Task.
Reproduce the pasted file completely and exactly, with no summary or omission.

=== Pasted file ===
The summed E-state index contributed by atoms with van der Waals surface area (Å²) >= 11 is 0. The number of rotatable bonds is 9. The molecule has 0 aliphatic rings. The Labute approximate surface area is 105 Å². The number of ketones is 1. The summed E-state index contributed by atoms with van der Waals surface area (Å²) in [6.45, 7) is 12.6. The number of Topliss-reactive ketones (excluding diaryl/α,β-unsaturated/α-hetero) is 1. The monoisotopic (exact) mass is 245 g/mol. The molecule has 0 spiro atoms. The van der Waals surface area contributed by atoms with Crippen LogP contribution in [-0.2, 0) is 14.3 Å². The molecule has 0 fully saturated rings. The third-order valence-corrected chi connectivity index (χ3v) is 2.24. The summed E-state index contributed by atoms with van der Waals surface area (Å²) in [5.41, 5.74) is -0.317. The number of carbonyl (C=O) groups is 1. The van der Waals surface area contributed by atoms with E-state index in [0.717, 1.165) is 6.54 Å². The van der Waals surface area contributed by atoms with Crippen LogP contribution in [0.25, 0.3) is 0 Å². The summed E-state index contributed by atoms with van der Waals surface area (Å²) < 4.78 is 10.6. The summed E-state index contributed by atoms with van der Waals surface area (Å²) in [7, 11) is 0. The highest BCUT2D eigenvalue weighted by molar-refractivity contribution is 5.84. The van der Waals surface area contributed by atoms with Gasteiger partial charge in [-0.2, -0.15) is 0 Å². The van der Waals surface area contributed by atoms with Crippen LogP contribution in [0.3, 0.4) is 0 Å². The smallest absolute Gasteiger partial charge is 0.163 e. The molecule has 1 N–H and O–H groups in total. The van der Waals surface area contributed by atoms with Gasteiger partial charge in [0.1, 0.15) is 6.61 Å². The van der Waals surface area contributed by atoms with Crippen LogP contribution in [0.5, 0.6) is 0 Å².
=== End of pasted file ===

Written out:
The summed E-state index contributed by atoms with van der Waals surface area (Å²) >= 11 is 0. The number of rotatable bonds is 9. The molecule has 0 aliphatic rings. The Labute approximate surface area is 105 Å². The number of ketones is 1. The summed E-state index contributed by atoms with van der Waals surface area (Å²) in [6.45, 7) is 12.6. The number of Topliss-reactive ketones (excluding diaryl/α,β-unsaturated/α-hetero) is 1. The monoisotopic (exact) mass is 245 g/mol. The molecule has 0 spiro atoms. The van der Waals surface area contributed by atoms with Crippen LogP contribution in [-0.2, 0) is 14.3 Å². The molecule has 0 fully saturated rings. The third-order valence-corrected chi connectivity index (χ3v) is 2.24. The summed E-state index contributed by atoms with van der Waals surface area (Å²) in [5.41, 5.74) is -0.317. The number of carbonyl (C=O) groups is 1. The van der Waals surface area contributed by atoms with E-state index in [0.717, 1.165) is 6.54 Å². The van der Waals surface area contributed by atoms with Crippen LogP contribution in [0.25, 0.3) is 0 Å². The summed E-state index contributed by atoms with van der Waals surface area (Å²) < 4.78 is 10.6. The summed E-state index contributed by atoms with van der Waals surface area (Å²) in [7, 11) is 0. The highest BCUT2D eigenvalue weighted by molar-refractivity contribution is 5.84. The van der Waals surface area contributed by atoms with Gasteiger partial charge in [-0.2, -0.15) is 0 Å². The van der Waals surface area contributed by atoms with Crippen LogP contribution in [0.3, 0.4) is 0 Å². The smallest absolute Gasteiger partial charge is 0.163 e. The molecule has 1 N–H and O–H groups in total. The van der Waals surface area contributed by atoms with Gasteiger partial charge in [0.1, 0.15) is 6.61 Å². The van der Waals surface area contributed by atoms with Crippen LogP contribution in [0.5, 0.6) is 0 Å².